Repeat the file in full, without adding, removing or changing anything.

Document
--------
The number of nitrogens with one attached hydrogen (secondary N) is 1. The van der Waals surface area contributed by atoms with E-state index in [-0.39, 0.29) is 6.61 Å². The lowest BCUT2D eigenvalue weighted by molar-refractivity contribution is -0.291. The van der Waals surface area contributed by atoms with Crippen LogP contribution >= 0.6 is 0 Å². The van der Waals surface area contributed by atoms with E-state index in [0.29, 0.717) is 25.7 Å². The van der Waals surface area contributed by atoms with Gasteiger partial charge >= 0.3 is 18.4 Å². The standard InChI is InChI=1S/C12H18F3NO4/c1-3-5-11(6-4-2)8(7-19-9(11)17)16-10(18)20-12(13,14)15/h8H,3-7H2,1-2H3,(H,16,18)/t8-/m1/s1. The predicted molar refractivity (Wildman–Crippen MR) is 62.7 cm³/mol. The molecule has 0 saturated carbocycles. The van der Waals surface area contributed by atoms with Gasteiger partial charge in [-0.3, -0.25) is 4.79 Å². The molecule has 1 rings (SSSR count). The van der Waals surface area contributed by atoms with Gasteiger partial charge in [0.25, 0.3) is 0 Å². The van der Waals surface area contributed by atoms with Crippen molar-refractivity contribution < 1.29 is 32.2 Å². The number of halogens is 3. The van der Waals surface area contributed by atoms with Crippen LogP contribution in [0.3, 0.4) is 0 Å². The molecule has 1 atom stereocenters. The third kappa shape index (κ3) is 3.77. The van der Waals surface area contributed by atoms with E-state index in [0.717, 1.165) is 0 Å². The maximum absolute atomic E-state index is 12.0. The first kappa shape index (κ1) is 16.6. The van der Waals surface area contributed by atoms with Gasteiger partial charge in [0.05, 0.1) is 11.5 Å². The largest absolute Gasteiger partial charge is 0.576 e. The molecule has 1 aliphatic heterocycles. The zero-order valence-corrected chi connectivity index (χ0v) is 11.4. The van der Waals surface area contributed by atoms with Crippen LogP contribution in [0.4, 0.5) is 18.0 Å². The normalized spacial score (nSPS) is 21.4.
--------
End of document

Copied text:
The number of nitrogens with one attached hydrogen (secondary N) is 1. The van der Waals surface area contributed by atoms with E-state index in [-0.39, 0.29) is 6.61 Å². The lowest BCUT2D eigenvalue weighted by molar-refractivity contribution is -0.291. The van der Waals surface area contributed by atoms with Crippen LogP contribution >= 0.6 is 0 Å². The van der Waals surface area contributed by atoms with E-state index in [0.29, 0.717) is 25.7 Å². The van der Waals surface area contributed by atoms with Gasteiger partial charge >= 0.3 is 18.4 Å². The standard InChI is InChI=1S/C12H18F3NO4/c1-3-5-11(6-4-2)8(7-19-9(11)17)16-10(18)20-12(13,14)15/h8H,3-7H2,1-2H3,(H,16,18)/t8-/m1/s1. The predicted molar refractivity (Wildman–Crippen MR) is 62.7 cm³/mol. The molecule has 0 saturated carbocycles. The van der Waals surface area contributed by atoms with Gasteiger partial charge in [-0.3, -0.25) is 4.79 Å². The molecule has 1 rings (SSSR count). The van der Waals surface area contributed by atoms with Gasteiger partial charge in [0.25, 0.3) is 0 Å². The van der Waals surface area contributed by atoms with Crippen molar-refractivity contribution < 1.29 is 32.2 Å². The number of halogens is 3. The van der Waals surface area contributed by atoms with Crippen LogP contribution in [0.3, 0.4) is 0 Å². The molecule has 1 atom stereocenters. The third kappa shape index (κ3) is 3.77. The van der Waals surface area contributed by atoms with E-state index in [0.717, 1.165) is 0 Å². The maximum absolute atomic E-state index is 12.0. The first kappa shape index (κ1) is 16.6. The van der Waals surface area contributed by atoms with Gasteiger partial charge in [0.05, 0.1) is 11.5 Å². The largest absolute Gasteiger partial charge is 0.576 e. The molecule has 1 aliphatic heterocycles. The zero-order valence-corrected chi connectivity index (χ0v) is 11.4. The van der Waals surface area contributed by atoms with Crippen LogP contribution in [0.4, 0.5) is 18.0 Å². The normalized spacial score (nSPS) is 21.4.